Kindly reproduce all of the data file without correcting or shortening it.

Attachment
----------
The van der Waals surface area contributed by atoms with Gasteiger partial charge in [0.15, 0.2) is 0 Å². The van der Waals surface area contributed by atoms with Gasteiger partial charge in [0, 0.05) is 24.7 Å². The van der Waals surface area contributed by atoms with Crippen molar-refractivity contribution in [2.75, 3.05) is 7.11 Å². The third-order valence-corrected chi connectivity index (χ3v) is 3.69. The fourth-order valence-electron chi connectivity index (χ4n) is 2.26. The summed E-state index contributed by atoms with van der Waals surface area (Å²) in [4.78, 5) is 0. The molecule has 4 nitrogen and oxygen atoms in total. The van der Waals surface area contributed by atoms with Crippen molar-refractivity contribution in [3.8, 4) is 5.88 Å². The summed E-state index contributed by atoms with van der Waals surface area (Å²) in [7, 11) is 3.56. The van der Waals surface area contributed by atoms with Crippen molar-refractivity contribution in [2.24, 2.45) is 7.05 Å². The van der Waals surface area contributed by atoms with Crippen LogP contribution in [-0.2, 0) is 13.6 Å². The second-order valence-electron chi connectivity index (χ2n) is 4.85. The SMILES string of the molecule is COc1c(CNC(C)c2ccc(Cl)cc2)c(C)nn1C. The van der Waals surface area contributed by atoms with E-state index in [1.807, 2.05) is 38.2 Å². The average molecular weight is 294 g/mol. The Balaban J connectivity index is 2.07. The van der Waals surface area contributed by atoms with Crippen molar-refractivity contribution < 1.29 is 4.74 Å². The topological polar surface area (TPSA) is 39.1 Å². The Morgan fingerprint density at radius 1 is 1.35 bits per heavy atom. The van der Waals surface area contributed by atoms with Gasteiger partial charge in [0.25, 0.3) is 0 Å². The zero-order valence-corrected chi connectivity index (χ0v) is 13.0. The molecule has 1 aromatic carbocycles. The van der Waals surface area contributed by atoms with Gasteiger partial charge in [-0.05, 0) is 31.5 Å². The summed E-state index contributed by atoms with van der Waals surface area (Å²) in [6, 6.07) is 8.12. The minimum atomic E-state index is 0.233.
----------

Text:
The van der Waals surface area contributed by atoms with Gasteiger partial charge in [0.15, 0.2) is 0 Å². The van der Waals surface area contributed by atoms with Gasteiger partial charge in [0, 0.05) is 24.7 Å². The van der Waals surface area contributed by atoms with Crippen molar-refractivity contribution in [2.75, 3.05) is 7.11 Å². The third-order valence-corrected chi connectivity index (χ3v) is 3.69. The fourth-order valence-electron chi connectivity index (χ4n) is 2.26. The summed E-state index contributed by atoms with van der Waals surface area (Å²) in [4.78, 5) is 0. The molecule has 4 nitrogen and oxygen atoms in total. The van der Waals surface area contributed by atoms with Crippen molar-refractivity contribution in [3.8, 4) is 5.88 Å². The summed E-state index contributed by atoms with van der Waals surface area (Å²) in [7, 11) is 3.56. The van der Waals surface area contributed by atoms with Crippen molar-refractivity contribution in [2.24, 2.45) is 7.05 Å². The van der Waals surface area contributed by atoms with Crippen LogP contribution in [-0.2, 0) is 13.6 Å². The second-order valence-electron chi connectivity index (χ2n) is 4.85. The SMILES string of the molecule is COc1c(CNC(C)c2ccc(Cl)cc2)c(C)nn1C. The van der Waals surface area contributed by atoms with E-state index in [1.807, 2.05) is 38.2 Å². The average molecular weight is 294 g/mol. The Balaban J connectivity index is 2.07. The van der Waals surface area contributed by atoms with Crippen molar-refractivity contribution < 1.29 is 4.74 Å². The topological polar surface area (TPSA) is 39.1 Å². The Morgan fingerprint density at radius 1 is 1.35 bits per heavy atom. The van der Waals surface area contributed by atoms with Gasteiger partial charge in [0.25, 0.3) is 0 Å². The zero-order valence-corrected chi connectivity index (χ0v) is 13.0. The molecule has 1 aromatic carbocycles. The van der Waals surface area contributed by atoms with Gasteiger partial charge in [-0.05, 0) is 31.5 Å². The summed E-state index contributed by atoms with van der Waals surface area (Å²) in [6, 6.07) is 8.12. The minimum atomic E-state index is 0.233.